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The Psychology Behind Yogurt

September 18, 2011, 12:00 PM

What's the Latest Development?

Experiments at University College Cork in Ireland have shed light onto the mind-body connection through yogurt, specifically the probiotic bacteria it contains. When researchers fed yogurt to mice and measured their behavior changes, they found that "when probiotic-fed animals were put in stressful conditions, such as being dropped into a pool of water, they were less anxious and released less stress hormone." The probiotics in the yogurt activated GABA, a neurotransmitter that reduces the activity of neurons.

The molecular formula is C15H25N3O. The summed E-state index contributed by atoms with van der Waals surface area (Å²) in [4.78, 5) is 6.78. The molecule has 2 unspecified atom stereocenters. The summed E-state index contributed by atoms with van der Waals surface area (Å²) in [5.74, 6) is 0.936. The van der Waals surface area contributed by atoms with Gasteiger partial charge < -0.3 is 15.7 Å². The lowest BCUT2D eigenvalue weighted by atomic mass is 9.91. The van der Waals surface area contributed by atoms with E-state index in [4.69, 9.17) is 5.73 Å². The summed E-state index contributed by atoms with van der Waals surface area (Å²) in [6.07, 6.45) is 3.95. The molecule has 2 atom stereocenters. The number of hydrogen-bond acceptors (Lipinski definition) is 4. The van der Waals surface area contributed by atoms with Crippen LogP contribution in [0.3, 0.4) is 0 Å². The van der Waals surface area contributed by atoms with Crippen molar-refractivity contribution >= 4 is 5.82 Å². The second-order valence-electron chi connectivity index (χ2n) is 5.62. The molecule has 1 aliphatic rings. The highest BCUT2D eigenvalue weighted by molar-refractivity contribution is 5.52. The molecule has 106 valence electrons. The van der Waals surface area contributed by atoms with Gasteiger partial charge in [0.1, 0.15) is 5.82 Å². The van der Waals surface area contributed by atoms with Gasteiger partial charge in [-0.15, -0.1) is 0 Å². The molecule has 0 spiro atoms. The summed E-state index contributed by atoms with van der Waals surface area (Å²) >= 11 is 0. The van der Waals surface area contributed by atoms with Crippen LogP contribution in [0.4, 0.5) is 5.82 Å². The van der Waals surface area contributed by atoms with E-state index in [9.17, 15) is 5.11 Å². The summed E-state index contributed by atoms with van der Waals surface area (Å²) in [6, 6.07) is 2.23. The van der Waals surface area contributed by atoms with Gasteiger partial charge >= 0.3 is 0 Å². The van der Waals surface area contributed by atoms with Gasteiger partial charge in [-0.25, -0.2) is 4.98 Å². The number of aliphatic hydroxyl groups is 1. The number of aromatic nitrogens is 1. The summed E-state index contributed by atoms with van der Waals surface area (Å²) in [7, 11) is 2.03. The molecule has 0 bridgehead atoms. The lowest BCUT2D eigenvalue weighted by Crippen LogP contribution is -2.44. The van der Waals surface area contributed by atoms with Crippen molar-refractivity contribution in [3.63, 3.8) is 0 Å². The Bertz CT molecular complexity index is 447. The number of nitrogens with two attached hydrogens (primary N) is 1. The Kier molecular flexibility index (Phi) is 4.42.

What's the Big Idea?

The yogurt experiments show that the brain is intimately connected with the body and that neither act independently of the other. But it is not just our digestion track which influences our mind. In experiments where neurological patients are unable to detect changes in their own bodies, like an increased heart rate or sweaty palms, they are also unable to make effective decisions. "When given a simple gambling task, they behave erratically and lose vast sums of money. Because they can’t experience the fleshy symptoms of fear, they never learn from their mistakes."


The Psychology Behind Yogurt

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